Antarctica Krill Observations
Richard Veit, Professor of Biology
Back in 2002, Biology Professor Richard Viet was given a National Science Foundation (NSF) Office of Polar Programs grant, which is a four-year, $85,000 per year grant to research what the possible effects of large-scale krill harvesting would have on the environment. Krill are small shrimp-like crustaceans that are eaten by whales, seals, seabirds, and other animals . Now, after four-years and hours upon hours of meticulous data analysis, trying research, and numerous trips to Antarctica, the project is finally coming to a close. The team from CSI was headed Veit, a bird ecologist and biostatistian, also served as a primary researcher. He was joined by Mathematics and Physics Professor Bala Sundaram and seven CSI students.
Here are some of the chief observations/results of the expedition:
There has been a definite climate change; global warming is impacting the environment and melting the icecaps, decreasing the water temperature a critical 3 to 4 degrees below normal. This is negatively affecting the survival of the cold-water krill and the ecosystem. The fewer krill there are, the less food there is.
Birds depend on the krill swarms and distribution patterns to catch the krill.
- All the animals co-depend on each other for survival. When a whale or a bird goes in for the catch, the others follow, competing for the catch.
- A large-scale krill harvesting would have a devastating affect on the ecosystem in Antarctica .
Prof. Veit predicts that in the future climate change and harvesting krill are inevitable.
The NSF has also provided another grant in collaboration with this project, focusing primarily on graph/data analysis and mathematical biology. Veit and his team are working on creating models that show what is currently happening and that can possibly predict what will happen with bird/krill migratory patterns and populations.
Possible future projects may involve putting transmitters on the birds and tracking them using equipment similar to those created by Microwave Telemetry.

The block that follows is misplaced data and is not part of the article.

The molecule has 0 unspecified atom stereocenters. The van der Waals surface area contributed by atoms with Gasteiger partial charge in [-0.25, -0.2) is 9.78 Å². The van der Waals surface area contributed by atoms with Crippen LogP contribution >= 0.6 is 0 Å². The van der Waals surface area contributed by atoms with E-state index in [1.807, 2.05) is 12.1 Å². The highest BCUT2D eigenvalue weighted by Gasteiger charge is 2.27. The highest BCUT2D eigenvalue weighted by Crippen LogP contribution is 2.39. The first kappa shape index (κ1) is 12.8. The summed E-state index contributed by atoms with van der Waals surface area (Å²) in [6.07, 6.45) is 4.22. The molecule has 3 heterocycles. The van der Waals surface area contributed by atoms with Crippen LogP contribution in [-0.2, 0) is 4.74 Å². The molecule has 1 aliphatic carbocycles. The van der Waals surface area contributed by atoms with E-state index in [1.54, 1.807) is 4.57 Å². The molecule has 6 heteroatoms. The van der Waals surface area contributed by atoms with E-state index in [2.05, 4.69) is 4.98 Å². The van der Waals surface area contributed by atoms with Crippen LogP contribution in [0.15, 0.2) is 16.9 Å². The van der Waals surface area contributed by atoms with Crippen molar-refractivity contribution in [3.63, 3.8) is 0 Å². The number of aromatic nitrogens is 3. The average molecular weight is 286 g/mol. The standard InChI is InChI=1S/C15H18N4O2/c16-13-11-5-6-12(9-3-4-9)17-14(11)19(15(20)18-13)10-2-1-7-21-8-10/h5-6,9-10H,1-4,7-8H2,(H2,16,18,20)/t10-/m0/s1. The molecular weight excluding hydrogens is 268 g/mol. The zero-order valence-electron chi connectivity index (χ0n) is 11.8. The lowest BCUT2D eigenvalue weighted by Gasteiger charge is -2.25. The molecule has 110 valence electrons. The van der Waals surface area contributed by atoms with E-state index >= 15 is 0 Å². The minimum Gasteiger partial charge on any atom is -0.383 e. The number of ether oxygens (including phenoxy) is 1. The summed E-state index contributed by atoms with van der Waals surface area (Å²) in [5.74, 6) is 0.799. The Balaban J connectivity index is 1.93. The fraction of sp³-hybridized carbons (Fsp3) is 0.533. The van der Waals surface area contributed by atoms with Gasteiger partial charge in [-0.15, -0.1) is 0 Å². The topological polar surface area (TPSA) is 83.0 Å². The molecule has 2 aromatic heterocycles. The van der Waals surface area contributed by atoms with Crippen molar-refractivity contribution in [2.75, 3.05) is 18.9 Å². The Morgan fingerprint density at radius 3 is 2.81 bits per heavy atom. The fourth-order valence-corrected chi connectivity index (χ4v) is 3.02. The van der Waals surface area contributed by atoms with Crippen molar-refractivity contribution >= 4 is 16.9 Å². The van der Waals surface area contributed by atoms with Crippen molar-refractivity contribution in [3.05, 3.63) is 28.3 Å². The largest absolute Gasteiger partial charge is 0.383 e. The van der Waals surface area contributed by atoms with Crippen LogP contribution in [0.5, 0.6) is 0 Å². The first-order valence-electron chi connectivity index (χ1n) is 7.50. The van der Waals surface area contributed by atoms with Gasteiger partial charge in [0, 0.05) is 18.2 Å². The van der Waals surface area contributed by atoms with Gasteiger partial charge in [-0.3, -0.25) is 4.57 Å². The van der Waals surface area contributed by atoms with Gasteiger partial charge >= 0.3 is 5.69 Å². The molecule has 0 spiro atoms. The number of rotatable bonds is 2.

Unlike most other expeditions, Dr. Veit's studies took a different approach, being conducted onboard a ship while out at sea. (The U.S. has only two ships that are capable of going out to Antarctica , the R/V Laurence M. Gould and the R/V Nathaniel B. Palmer)
Many of the participants in Veit's research team were CSI graduate students, who took this opportunity to conduct some of their own research. Including:
- Jarrod Santora, who studied forging behavior by seabirds.
- Carol DeMartinez, who studied plankton in Antarctica and found that weather and temperature affects the lipid fat content in plankton.
- Cristina Rhodes, who kept a journal of the journey and some of her observations.
Other projects on which Veit and his colleagues are working include:
- The conservation of Birds in Nantucket , Mass. - studying how birds are coping with all of the development and destruction of their habitat.
- Land Birds of Staten Island - funded by Con Edison; chief CLT is Tom Brown. Studying the bird population on S.I., the effects of over development on the birds, and the possible migration of the avian flu.
- Grey Seals - studies the diet of the grey seals and their comeback from near extinction.
All CSI students have the opportunity and are encouraged to join in future research projects. "There are lots of important things to study at CSI," said Prof. Veit, "lots of things that students at CSI can do that influence what goes on in the world, and they can make a difference if they choose too."